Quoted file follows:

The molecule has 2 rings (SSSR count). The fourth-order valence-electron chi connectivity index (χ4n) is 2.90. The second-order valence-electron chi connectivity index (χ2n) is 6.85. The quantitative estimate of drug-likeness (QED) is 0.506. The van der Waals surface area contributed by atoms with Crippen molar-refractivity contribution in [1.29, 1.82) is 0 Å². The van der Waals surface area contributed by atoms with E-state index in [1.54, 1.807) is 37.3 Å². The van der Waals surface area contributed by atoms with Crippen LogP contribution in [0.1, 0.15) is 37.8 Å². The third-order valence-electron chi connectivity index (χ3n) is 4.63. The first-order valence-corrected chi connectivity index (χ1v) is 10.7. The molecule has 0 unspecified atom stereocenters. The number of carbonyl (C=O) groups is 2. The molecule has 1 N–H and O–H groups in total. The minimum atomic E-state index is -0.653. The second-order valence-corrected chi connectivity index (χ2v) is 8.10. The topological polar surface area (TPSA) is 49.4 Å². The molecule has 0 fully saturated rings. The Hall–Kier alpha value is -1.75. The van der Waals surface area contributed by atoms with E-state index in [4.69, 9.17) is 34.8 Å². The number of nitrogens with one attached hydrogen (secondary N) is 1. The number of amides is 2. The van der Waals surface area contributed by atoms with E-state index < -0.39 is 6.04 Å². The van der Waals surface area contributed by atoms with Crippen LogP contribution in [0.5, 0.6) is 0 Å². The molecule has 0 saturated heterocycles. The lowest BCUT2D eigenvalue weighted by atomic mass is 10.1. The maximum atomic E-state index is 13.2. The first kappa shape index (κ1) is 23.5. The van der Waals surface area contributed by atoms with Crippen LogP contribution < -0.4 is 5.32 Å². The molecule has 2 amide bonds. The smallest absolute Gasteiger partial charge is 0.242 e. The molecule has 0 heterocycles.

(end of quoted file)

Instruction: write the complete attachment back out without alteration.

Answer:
The molecule has 2 rings (SSSR count). The fourth-order valence-electron chi connectivity index (χ4n) is 2.90. The second-order valence-electron chi connectivity index (χ2n) is 6.85. The quantitative estimate of drug-likeness (QED) is 0.506. The van der Waals surface area contributed by atoms with Crippen molar-refractivity contribution in [1.29, 1.82) is 0 Å². The van der Waals surface area contributed by atoms with E-state index in [1.54, 1.807) is 37.3 Å². The van der Waals surface area contributed by atoms with Crippen LogP contribution in [0.1, 0.15) is 37.8 Å². The third-order valence-electron chi connectivity index (χ3n) is 4.63. The first-order valence-corrected chi connectivity index (χ1v) is 10.7. The molecule has 0 unspecified atom stereocenters. The number of carbonyl (C=O) groups is 2. The molecule has 1 N–H and O–H groups in total. The minimum atomic E-state index is -0.653. The second-order valence-corrected chi connectivity index (χ2v) is 8.10. The topological polar surface area (TPSA) is 49.4 Å². The molecule has 0 fully saturated rings. The Hall–Kier alpha value is -1.75. The van der Waals surface area contributed by atoms with E-state index in [4.69, 9.17) is 34.8 Å². The number of nitrogens with one attached hydrogen (secondary N) is 1. The number of amides is 2. The van der Waals surface area contributed by atoms with E-state index < -0.39 is 6.04 Å². The van der Waals surface area contributed by atoms with Crippen LogP contribution in [0.5, 0.6) is 0 Å². The molecule has 0 saturated heterocycles. The lowest BCUT2D eigenvalue weighted by atomic mass is 10.1. The maximum atomic E-state index is 13.2. The first kappa shape index (κ1) is 23.5. The van der Waals surface area contributed by atoms with Crippen LogP contribution < -0.4 is 5.32 Å². The molecule has 2 amide bonds. The smallest absolute Gasteiger partial charge is 0.242 e. The molecule has 0 heterocycles.